A Specific Trade for GILD
For GILD, the April 17 options allow a trader to gain exposure to the stock. This trade will be open for about six weeks and allows for traders to turn over capital quickly, potentially compounding gains several times a year.
An April 17 $80 call option can be bought for about $5.60 and the April 17 $85 call could be sold for about $4. This trade would cost $1.60 to open, or $160 since each contract covers 100 shares of stock.
The amount paid to enter the trade is the largest possible loss on the trade. This is generally true whenever a trader is creating a debit to enter an options trade. “Creating a debit” means there is a cost to enter the trade. You could create a debit by simply buying puts or calls to open a directional trade.
In this trade, the maximum loss would be equal to the amount spent to open the trade, or $160.
The maximum gain on the trade is equal to the difference in exercise prices less the amount of the premium paid to open the trade.
For this trade in GILD the maximum gain is $3.40 ($85- $80= $5; $5 – $1.60 = $3.40). This represents $340 per contract since each contract covers 100 shares.
Most brokers will require minimum trading capital equal to the risk on the trade, or $160 to open this trade.
That is a potential gain of about 112% based on the amount risked in the trade. The trade could be closed early if the maximum gain is realized before the options expire.
A Trade for Short Term Bulls
As with the ownership of any stock, buying GILD could require a significant amount of capital and exposes the investor to standard risks of owning a stock.
To reduce the risks of a trade, an investor could purchase a call option. This allows them to benefit from upside moves in the stock while limiting risk to the amount paid for the options. However, buying a call option can also require a significant amount of capital and includes the risk of a 100% loss.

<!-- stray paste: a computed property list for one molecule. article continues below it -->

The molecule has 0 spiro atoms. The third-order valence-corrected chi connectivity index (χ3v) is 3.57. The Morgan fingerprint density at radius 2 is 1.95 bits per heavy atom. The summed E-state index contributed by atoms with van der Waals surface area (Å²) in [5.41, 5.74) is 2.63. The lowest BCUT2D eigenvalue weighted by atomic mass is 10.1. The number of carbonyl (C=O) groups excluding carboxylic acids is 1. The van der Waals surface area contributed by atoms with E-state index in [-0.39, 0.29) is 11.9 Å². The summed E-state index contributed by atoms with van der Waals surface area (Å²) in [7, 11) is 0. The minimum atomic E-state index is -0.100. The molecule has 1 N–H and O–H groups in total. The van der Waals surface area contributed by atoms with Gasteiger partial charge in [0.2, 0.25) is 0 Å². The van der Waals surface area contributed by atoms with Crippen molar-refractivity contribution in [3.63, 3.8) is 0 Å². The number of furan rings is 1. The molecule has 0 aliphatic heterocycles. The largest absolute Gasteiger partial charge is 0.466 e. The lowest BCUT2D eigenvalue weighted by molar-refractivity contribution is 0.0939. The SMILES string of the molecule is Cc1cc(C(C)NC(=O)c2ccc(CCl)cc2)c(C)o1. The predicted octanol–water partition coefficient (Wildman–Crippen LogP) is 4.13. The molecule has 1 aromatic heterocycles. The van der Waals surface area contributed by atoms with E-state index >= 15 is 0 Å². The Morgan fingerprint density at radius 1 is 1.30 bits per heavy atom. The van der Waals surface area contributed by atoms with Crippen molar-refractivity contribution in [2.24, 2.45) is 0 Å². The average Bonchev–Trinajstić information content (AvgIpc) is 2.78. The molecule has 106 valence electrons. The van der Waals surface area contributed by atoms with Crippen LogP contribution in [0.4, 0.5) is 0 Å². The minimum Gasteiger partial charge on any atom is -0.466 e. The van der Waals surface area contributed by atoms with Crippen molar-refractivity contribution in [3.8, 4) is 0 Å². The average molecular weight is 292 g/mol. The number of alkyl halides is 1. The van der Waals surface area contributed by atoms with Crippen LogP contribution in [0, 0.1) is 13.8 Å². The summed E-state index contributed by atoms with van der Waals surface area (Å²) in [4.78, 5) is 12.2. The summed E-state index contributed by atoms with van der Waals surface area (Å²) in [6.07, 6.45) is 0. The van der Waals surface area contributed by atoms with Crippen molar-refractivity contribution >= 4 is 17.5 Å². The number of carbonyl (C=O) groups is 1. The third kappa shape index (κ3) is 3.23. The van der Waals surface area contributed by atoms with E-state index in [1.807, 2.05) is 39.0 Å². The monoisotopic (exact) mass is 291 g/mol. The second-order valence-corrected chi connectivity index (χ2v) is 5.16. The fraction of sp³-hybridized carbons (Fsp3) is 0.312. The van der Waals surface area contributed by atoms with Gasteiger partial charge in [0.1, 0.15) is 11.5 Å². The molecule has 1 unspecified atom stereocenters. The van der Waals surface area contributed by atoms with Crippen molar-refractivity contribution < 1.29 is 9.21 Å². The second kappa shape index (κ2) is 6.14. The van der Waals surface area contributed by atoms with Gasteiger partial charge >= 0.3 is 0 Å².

Whenever an option is bought, the maximum risk is always equal to 100% of the amount of spent to purchase the option. Since options cost significantly less than a stock, the risk in dollar terms will usually be relatively small to own an option.
To further limit the risks of the trade, an investor could use a bull call spread. This strategy consists of buying one call option and selling another at a higher strike price to help pay for the cost of buying the first call. The spread strategy always reduces the risk of an options trade.
This strategy is designed to profit from a gain in the underlying stock’s price but has the benefit of avoiding the large up-front capital outlay and downside risk of outright stock ownership. The potential risks and rewards of this strategy are summarized in the chart below.
Source: The Options Industry Council
Both the potential profit and loss for the bull call spread are limited. The maximum loss is equal to the net premium paid when the trade is opened. The maximum profit is limited to the difference between the strike prices, less the debit paid to put on the position.
This strategy could be especially appealing with high priced stocks where the share price and options premiums are often a significant commitment of capital for smaller investors.